Bankers share concerns about complying with new mortgage rules effective January 2014.
Bankers representing financial institutions of all sizes joined the Cleveland Fed at its 2013 Policy Summit on Housing, Human Capital, and Inequality, held in September, to share their knowledge and views with researchers, policymakers, and other bankers. In a special banker track, participants discussed the impact of the Dodd-Frank Act in terms of compliance, specifically on qualified mortgages and qualified residential mortgages (QMs and QRMs).
The bankers on the panel and members of the audience agreed that the Act, particularly the mortgage origination and servicing provisions that became effective in January 2014, will have significant, long-lasting effects on financial institutions of all sizes. Common themes were the possible, but unintended, consequences of Dodd-Frank, the direct and indirect costs of compliance with the Act, and the importance of having the right technology and operations for implementing it.
Bankers are concerned that qualified mortgage rules could limit available credit. Without legal protections for qualified mortgages, lenders’ hesitation to offer other types of mortgages could limit flexibility and discourage innovation. They feel that this could have a significant effect on lower-income borrowers. The 43 percent debt-to-income ratio and the points and fees limits, especially for smaller loans, could make it harder for lower-income borrowers to qualify. Further, bankers are concerned that excluding interest-only and, for some lenders, balloon loans, as qualified mortgages could hamper loans to borrowers who have had financial difficulties.
Both bankers and presenters discussed the potential of fair lending and Community Reinvestment Act (CRA) performance. The director of the Consumer Financial Protection Bureau, Richard Cordray, has stated that institutions already engaged in responsible lending practices and aware of fair-lending concerns should not be materially affected by the changes. However, presenters pointed out that financial institutions should maintain rigorous fair-lending assessments, testing, and processes to help identify and address potential risks. For the CRA, the presenters stressed the importance of monitoring mortgage lending to determine whether its volume declines significantly because of qualified mortgages, especially for low- and moderate-income areas and borrowers.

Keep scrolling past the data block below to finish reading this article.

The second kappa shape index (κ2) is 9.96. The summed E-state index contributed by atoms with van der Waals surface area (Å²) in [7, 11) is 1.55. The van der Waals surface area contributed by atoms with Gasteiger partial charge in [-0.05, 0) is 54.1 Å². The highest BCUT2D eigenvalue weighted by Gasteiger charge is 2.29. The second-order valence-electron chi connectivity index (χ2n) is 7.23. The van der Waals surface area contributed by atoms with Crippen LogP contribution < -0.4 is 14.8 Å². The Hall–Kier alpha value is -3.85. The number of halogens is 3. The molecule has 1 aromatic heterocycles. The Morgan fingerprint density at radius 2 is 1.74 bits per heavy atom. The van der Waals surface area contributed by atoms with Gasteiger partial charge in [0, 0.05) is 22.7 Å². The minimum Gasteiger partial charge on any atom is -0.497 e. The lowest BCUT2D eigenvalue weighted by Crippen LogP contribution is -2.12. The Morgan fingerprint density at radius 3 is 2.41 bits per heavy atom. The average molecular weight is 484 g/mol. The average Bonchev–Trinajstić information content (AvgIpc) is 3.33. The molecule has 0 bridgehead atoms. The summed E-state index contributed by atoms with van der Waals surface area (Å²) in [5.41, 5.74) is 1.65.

The costs of implementing the entire Dodd-Frank Act, bankers agreed, are immense. Some are relatively transparent, including those associated with hiring more staff and changing or implementing systems. Other costs are harder to quantify, such as resources that need to be directed to compliance and could have been used elsewhere. Bankers stated that there is no easy way to measure the additional cost associated with complying with the law. One banker on the panel stated that larger banks may have an advantage in implementing these changes because they can spread out the costs to achieve economies of scale, but all bankers indicated that the cost of Dodd-Frank, whatever the size of the institution, is significant.
The importance of technological and operational initiatives that have been or will be established to support the regulatory consequences of the Dodd-Frank Act was another hot topic. All three of the institutions represented on the banker panel—PNC, FirstMerit, and First Federal Community Bank--have made changes to accommodate the law and noted that employees have been added and some responsibilities have been shifted to implement the regulatory changes. One of the panel members also discussed the importance of testing and quality control/assurance activities, especially after the changes have become effective. Other technology initiatives to support the changes brought about by Dodd-Frank include multiple system modifications to identify qualified mortgages and to generate proper disclosures, along with reporting and tracking to help ensure compliance with the rules.
Although the bankers acknowledged the hurdles associated with Dodd-Frank, including the time needed to understand the rules and the resources required to implement them, there was a general agreement that the changes are needed to address some of the issues that came out of the housing crisis. Several participants pointed out that the true costs of the law will not be apparent for several years. Stay tuned.